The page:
I owe much, to the contributors to my poors' purse; and I beg each of them, whether known or unknown to me, to accept my best thanks. Especially do I feel under great obligations to the ladies of the sewing circle, who associated for the purpose of assisting me to relieve the very destitute among us. Their fidelity in the good work they have undertaken has been worthy of the be.
nevolence in which it originated. It will gratify these ladies to know, that in the beginning of the cold weather of the past season, when neither the city, nor I believe any of our charitable societies gave out fuel, though it was scarcely less important to some than it was in midwinter, I was enabled by their bounty to meet the pressing wants of forty families for this essential article of comfort. In several of these fainilies there was sickness; and in each of them the charity was demanded by circumstances, which made its exercise to be a great privilege. I consider their kindness, and the kindness of all who have committed money to my charge, as scarcely less a favor to myself, than to those whose sufferings they have enabled me to relieve. Allow me to express the hope, that the friends of my ministry will not forget, that the wants of many of the poor are scarcely less in the summer than they are in the winter; that there are many aged, and feeble, and sick among the poor, who must be aided by private charity; and that it is only by a continuance of the bounty for which I am indebted to them, that I can relieve some of their greatest sufferings. For reasons which I think will be obvious to those to whom I am thus indebted, I cannot publish details respecting the distribution of their bounty. But my book of receipts and expenditures is open at all times, for the examination of any one who has entrusted money to my care; and I am always ready to answer the inquiries of any individual upon the subject.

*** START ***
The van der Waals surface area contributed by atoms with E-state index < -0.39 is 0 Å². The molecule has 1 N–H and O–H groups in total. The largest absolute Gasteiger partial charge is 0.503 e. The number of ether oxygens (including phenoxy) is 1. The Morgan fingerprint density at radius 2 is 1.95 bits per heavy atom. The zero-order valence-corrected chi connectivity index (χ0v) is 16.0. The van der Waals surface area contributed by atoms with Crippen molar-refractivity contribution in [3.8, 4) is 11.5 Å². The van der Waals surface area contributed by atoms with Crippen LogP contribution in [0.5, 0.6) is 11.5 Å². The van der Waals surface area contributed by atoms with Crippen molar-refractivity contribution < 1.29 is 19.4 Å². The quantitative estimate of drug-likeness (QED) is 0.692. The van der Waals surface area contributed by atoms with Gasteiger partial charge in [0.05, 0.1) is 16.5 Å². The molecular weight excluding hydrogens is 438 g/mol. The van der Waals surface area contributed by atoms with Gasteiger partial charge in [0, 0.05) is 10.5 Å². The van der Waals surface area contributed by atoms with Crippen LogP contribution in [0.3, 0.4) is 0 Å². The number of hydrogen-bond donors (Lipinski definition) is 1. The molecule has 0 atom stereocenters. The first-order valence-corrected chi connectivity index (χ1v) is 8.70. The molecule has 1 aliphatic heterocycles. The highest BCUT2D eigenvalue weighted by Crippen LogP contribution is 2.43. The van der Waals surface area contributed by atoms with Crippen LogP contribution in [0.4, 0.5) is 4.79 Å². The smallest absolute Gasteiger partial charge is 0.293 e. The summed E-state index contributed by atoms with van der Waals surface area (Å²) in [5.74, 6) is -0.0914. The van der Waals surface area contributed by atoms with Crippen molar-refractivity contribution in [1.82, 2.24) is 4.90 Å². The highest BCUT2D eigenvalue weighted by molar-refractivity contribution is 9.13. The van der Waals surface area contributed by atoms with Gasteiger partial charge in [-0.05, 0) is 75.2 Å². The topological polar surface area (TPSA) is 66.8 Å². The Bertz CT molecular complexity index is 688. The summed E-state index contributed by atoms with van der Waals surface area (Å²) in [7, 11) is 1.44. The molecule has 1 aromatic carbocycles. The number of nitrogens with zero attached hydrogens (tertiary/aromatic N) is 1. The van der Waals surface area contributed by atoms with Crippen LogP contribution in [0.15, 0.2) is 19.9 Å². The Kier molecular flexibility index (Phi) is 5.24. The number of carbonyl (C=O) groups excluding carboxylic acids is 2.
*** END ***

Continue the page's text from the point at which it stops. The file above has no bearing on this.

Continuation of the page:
This Report was due on the 5th of this month. But my strength having greatly declined, I was induced to leave the city on the 14th ultimo. I have been absent upon a journey till the 26th instant. My number of